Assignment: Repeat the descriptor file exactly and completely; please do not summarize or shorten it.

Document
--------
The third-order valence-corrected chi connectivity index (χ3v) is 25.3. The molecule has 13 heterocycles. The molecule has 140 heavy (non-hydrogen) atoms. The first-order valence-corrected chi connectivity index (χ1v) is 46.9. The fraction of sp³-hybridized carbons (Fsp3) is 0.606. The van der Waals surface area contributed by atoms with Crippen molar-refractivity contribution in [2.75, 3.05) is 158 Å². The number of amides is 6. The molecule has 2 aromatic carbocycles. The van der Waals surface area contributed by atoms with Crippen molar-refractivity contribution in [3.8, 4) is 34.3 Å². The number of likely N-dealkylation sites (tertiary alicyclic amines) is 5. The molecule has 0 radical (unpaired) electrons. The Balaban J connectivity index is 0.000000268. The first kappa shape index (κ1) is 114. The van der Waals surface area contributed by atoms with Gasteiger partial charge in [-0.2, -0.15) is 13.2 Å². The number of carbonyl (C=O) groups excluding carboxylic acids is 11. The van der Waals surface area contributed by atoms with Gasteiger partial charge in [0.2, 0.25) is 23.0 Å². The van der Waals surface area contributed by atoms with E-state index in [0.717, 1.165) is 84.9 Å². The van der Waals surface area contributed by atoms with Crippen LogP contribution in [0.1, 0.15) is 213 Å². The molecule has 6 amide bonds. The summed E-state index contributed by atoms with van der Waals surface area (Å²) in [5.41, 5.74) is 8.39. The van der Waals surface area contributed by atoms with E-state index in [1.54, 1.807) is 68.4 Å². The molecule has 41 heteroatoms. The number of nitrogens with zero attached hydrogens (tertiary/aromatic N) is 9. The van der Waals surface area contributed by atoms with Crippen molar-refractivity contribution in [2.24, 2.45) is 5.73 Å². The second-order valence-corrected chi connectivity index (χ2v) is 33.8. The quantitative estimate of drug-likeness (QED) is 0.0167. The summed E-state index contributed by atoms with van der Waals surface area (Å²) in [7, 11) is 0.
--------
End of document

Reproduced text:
The third-order valence-corrected chi connectivity index (χ3v) is 25.3. The molecule has 13 heterocycles. The molecule has 140 heavy (non-hydrogen) atoms. The first-order valence-corrected chi connectivity index (χ1v) is 46.9. The fraction of sp³-hybridized carbons (Fsp3) is 0.606. The van der Waals surface area contributed by atoms with Crippen molar-refractivity contribution in [2.75, 3.05) is 158 Å². The number of amides is 6. The molecule has 2 aromatic carbocycles. The van der Waals surface area contributed by atoms with Crippen molar-refractivity contribution in [3.8, 4) is 34.3 Å². The number of likely N-dealkylation sites (tertiary alicyclic amines) is 5. The molecule has 0 radical (unpaired) electrons. The Balaban J connectivity index is 0.000000268. The first kappa shape index (κ1) is 114. The van der Waals surface area contributed by atoms with Gasteiger partial charge in [-0.2, -0.15) is 13.2 Å². The number of carbonyl (C=O) groups excluding carboxylic acids is 11. The van der Waals surface area contributed by atoms with Gasteiger partial charge in [0.2, 0.25) is 23.0 Å². The van der Waals surface area contributed by atoms with E-state index in [0.717, 1.165) is 84.9 Å². The van der Waals surface area contributed by atoms with Crippen LogP contribution in [0.1, 0.15) is 213 Å². The molecule has 6 amide bonds. The summed E-state index contributed by atoms with van der Waals surface area (Å²) in [5.41, 5.74) is 8.39. The van der Waals surface area contributed by atoms with E-state index in [1.54, 1.807) is 68.4 Å². The molecule has 41 heteroatoms. The number of nitrogens with zero attached hydrogens (tertiary/aromatic N) is 9. The van der Waals surface area contributed by atoms with Crippen molar-refractivity contribution in [2.24, 2.45) is 5.73 Å². The second-order valence-corrected chi connectivity index (χ2v) is 33.8. The quantitative estimate of drug-likeness (QED) is 0.0167. The summed E-state index contributed by atoms with van der Waals surface area (Å²) in [7, 11) is 0.